Telling stories on social media is a great way to build trust, which is a step we need. You can make offers for certain types of businesses having a special or a sale or a holiday event as long as you are providing value and engagement in other forms. This is a very legitimate way of using social media. Doing things once somebody buys from you, like creating a Twitter video and just saying, “Hey Bob, we really appreciated working with you.” Or, “Hey Bob, here’s your finished product. We’re shipping out today.” That kind of stuff is a great use of social media to generate repeat business.
Then, there are all kinds of ways that you can use social media. Say, creating a Facebook group of your customers or your champion customers and creating something special or different or unique or custom for them. Then from a hiring standpoint, the greatest thing is most of your employees are on social media so you can use their networks, in some ways, to help recruit and maybe create some sort of formal program. If you think about using social media not as just this megaphone that gives you an audience but for your very specific marketing objectives, business objectives, and then meeting certain intent throughout the customer journey, you can develop a strategy that makes some sense.
What social media platforms you can use today
The amount of social media platforms to choose to be active on keeps increasing every year, but you don’t have to conquer them all. In fact, it’s best if you only choose the two or three that are really relevant to your business and that you can align your business objectives with.
Twitter makes it easy to distribute your content. And, there are over 326 million average monthly Twitter users globally for you to share that content with.
There are a ton of reasons to choose to use Twitter as one of your social media channels. It’s free to use, it allows you to offer quick customer service and support, it can be used as a search engine tool for competitive analysis and for prospects to learn more about your business, and it allows you to directly communicate with your audience.
Facebook is a place for audiences to connect with businesses big and small. In fact, two-thirds of Facebook users report visiting a local business Facebook Page at least once a week. Facebook also offers in-depth paid ads and highly-customizable targeting features.
The social media platform has launched features similar to Instagram like Facebook live and Facebook stories. These are great features to educate and communicate with your audience on Facebook.
As one of the most important B2B social media platforms, LinkedIn is a channel that can help you attract more eyes on your business. LinkedIn is one of the most popular social networks for professionals and entrepreneurs. You can use the platform to showcase your business in multiple ways – if you are the face of your business, having a personal presence is important. You can also create a showcase page for your business and distribute content there as well.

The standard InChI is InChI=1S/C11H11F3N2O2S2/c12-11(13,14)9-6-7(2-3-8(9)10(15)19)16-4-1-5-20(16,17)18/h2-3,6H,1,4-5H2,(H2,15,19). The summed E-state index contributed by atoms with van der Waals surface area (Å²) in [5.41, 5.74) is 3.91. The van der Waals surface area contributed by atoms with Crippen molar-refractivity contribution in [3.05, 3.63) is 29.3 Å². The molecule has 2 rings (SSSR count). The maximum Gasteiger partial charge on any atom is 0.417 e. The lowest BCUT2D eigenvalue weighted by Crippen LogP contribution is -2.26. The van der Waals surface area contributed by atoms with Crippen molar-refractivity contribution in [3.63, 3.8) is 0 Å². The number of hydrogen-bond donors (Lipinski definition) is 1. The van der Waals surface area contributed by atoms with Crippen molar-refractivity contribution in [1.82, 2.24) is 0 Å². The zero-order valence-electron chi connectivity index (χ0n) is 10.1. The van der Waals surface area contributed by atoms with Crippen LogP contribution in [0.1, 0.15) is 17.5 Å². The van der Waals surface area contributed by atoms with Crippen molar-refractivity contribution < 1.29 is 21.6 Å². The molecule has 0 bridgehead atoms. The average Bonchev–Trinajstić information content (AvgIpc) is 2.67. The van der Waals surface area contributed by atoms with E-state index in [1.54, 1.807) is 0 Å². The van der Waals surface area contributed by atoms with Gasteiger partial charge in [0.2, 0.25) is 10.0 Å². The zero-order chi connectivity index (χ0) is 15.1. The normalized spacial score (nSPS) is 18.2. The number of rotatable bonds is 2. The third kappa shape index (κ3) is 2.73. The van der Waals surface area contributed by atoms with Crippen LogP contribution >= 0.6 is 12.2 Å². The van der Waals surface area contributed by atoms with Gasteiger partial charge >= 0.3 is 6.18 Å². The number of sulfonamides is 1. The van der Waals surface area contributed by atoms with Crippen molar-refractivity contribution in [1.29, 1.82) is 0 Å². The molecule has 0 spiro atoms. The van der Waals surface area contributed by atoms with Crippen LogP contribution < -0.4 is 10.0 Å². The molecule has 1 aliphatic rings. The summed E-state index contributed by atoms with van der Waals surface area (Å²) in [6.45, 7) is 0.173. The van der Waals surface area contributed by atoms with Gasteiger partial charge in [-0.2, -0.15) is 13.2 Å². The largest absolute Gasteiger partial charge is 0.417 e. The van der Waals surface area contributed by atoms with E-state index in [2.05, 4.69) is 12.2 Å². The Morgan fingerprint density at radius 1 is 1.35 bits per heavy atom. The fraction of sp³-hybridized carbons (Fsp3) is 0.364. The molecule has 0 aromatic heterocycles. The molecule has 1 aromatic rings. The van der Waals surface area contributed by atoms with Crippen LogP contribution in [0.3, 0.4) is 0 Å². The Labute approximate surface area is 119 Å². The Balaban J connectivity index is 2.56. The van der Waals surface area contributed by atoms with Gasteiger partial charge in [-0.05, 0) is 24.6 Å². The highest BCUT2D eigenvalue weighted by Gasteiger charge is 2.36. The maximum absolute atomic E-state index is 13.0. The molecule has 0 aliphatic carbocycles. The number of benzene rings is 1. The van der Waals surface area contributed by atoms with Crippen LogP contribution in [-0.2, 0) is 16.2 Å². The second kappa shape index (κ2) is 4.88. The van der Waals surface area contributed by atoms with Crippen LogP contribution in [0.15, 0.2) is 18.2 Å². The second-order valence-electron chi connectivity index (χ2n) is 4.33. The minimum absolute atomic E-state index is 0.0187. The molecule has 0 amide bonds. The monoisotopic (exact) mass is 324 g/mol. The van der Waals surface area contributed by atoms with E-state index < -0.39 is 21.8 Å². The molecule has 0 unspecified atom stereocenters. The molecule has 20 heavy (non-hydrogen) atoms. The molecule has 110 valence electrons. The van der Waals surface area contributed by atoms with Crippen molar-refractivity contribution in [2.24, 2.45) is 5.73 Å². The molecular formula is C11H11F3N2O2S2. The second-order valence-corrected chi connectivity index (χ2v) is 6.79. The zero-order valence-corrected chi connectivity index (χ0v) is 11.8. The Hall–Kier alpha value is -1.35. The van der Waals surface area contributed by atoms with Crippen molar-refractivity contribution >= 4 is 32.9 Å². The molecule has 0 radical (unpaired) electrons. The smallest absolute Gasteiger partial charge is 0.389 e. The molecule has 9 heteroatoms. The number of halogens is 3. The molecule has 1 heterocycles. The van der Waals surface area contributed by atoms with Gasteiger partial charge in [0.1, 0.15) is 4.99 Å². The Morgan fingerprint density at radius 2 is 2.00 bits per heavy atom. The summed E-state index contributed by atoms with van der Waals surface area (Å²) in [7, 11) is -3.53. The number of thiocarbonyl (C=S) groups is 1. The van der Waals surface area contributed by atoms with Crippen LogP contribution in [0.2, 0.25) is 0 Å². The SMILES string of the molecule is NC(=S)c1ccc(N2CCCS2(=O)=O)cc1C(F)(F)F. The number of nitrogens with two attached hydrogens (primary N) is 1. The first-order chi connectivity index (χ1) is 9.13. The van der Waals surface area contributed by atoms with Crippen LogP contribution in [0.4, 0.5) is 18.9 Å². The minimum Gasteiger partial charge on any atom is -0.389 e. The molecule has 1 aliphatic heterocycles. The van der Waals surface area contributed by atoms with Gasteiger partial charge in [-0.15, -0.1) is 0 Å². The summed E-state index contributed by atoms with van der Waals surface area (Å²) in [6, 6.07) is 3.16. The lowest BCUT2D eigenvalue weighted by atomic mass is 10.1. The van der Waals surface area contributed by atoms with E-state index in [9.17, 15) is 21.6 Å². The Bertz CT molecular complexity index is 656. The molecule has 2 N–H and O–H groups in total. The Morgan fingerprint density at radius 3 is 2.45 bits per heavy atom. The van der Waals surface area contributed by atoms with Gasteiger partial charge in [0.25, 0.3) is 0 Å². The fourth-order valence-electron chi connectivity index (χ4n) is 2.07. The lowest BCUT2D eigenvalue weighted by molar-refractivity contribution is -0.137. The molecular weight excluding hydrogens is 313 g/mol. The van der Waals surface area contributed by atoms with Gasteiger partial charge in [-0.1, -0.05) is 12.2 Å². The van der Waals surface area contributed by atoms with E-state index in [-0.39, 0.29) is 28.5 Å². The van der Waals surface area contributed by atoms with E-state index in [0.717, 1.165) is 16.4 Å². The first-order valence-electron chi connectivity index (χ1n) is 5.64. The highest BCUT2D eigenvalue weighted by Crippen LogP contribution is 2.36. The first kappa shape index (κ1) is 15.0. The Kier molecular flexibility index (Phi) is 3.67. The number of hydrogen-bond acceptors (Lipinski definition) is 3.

Instagram marketing is competitive, but not impossible. Instagram offers a massive reach for brands with an advertising audience of more than 1.16 billion people – coming in at the third largest social media platform.
Today, 90% of Instagram users follow at least one business. And it isn’t only consumer products that benefit from having a presence on Instagram. More than 36% of B2B decision-makers use Instagram when researching new products or services. This makes Instagram a great channel to showcase the products or services your business has to offer
Clubhouse is a relatively new social media platform focused on live audio. As a business owner or marketer, Clubhouse offers some unique advantages that make it worth considering. You can learn about your audience’s concerns and desires directly from them. It’s as close to a real-life conversation as you’re going to get on a virtual platform.
On Clubhouse, you don’t have to chase down your target market every time you log on. Your audience is already there and they want to engage in a conversation with you. Because of the real-time nature of the content and the ease of bringing people into the discussion, it allows you to have meaningful conversations and build know, like, and trust with your audience.
TikTok is a video-sharing social network with over 800 million monthly active users and an average daily view time of 52 minutes. Right now, TikTok is experiencing a period of exponential growth which means there’s a huge audience ready to be tapped into. Brands who’ve successfully pivoted to TikTok early have reaped huge brand awareness rewards, often with very little investment.
Creating viral content on TikTok is much more attainable than it is on a platform like Facebook or Instagram. The video-sharing platform has a huge trend culture, but there are trends in every niche making it possible for your business to shine within yours.
How I approach social for my business and myself